As on we travelled, and along the ridge Once did the eagle scream above,

Mid groves of cork and cistus and wild fig, And the wolf howl beneath!

His motley household came. Not last nor least,

Battista, who upon the moonlight-sea There once the steel-clad knight reclined, Of Venice, had so ably, zealously

His sable plumage tempest-toss'd: Served, and, at parting, flung his oar away, And, as the death-bell smote the wind, To follow thro' the world; who without stain From towers long fled by human kind, Had worn so long that honourable badge, His brow the hero cross'd!

The gondolier's, in a patrician house,

Arguing unlimited trust. Not last nor least, Then culture came, and days serene,

Thou, tho' declining in thy beauty and strength,

Faithful Moretto, to the latest hour And village-sports, and garlands gay:

Guarding his chamber-door, and now along Full many a pathway cross'd the green,

The silent, sullen strand of Missolunghi
And maids and shepherd-youths were seen
To celebrate the May!

Howling in grief.

He had just left that place

Of old renown, once in the Adrian sea, Father of many a forest deep,

Ravenna; where, from Dante's sacred tomb Whence many a navy thunder fraught!

He had so oft, as many a verse declares, Erst in thy acorn-cells asleep,

Drawn inspiration; where at twilight-time Soon destined o'er the world to sweep, Thro' the pine-forest wandering with loose rein, Opening new spheres of thought!

Wandering and lost, he had so oft beheld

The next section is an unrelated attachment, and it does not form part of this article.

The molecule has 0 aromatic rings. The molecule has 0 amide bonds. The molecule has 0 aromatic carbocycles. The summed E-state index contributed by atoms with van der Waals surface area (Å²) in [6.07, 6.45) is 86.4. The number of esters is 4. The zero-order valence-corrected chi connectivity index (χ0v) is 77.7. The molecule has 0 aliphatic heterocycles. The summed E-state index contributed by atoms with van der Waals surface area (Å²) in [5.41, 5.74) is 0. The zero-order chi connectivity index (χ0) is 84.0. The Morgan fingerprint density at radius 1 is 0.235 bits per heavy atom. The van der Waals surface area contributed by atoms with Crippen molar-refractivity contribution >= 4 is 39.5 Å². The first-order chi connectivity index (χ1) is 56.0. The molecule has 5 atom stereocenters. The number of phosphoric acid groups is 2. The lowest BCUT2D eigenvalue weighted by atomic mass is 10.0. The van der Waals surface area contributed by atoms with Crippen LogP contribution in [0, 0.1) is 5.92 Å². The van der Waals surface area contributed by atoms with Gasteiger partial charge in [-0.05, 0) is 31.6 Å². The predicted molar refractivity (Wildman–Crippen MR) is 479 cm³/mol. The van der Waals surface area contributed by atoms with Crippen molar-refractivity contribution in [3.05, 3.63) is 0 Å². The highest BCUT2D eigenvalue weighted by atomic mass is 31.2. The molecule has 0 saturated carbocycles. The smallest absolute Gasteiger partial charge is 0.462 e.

(What is not visible to a poet's eye?) Wont in the night of woods to dwell, The spectre-knight, the hell-hounds and their The holy Druid saw thee rise;

prey, And, planting there the guardian-spell, The chase, the slaughter, and the festal mirth Sung forth, the dreadful pomp to swell Suddenly blasted. 'Twas a theme he loved, Of human sacrifice!

But others claimed their turn: and many a

tower, Thy singed top and branches bare

Shattered, uprooted from its native rock, Now struggle in the evening sky;

It's strength the pride of some heroic age, And the wan moon wheels round to glare Appeared and vanished (many a sturdy steer On the long corse that shivers there

Yoked and unyoked) while as in happier days Of him who came to die!

He poured his spirit forth. The past forgot,

All was enjoyment. Not a cloud obscured
Present or future.

He is now at rest,
And praise and blame fall on his ear alike,

Now dull in death. Yes, Byron, thou art gone,

Gone like a star that thro' the firmament
Meeting with Lord Byron. Shot and was lost, in its eccentric course
A Fragment from Roger's Italy.

Dazzling, perplexing. Yet thy heart, methinks,
Was generous, noble

noble in its scorn
Much had passed

Of all things low or little; nothing there Since last we parted; and those five years, Sordid or servile. If imagined wrongs Much had they told! His clustering locks were Pursued thee, urging thee sometimes to do

turn'd

Things long regretted, oft, as many know, Grey, nor did aught recall the youth that swam None more than I, thy gratitude would build From Sestos to Abydos. Yet his voice,

On slight foundations: and, if in thy life Still it was sweet, still from his eye the thought Not happy, in thy death thou surely wert. Flashed lightning-like nor lingered on the way, Thy wish accomplished; dying in the land, Waiting for words. Far, far into the night Where thy young mind had caught ethereal fire, We sat, conversing no unwelcome hour, Dying in Greece and in a cause so glorious !

They in thy train ah little did they think, When round the Ark the birds of tempest As round we went, that they so soon should sit

wheel'd,
Mourning beside thee, while a nation mourned, When all was still in the destroying hour
Changing her festal for her funeral song; No trace of man! no vestige of its power!
That they so soon should hear the minute-gun,
As morning gleamed on what remained of thee,
Roll o'er the sea, the mountains, numbering
Thy years of joy and sorrow.

Thou art gone;

War and the Great in war let others sing, And he who would assail thee in thy grave,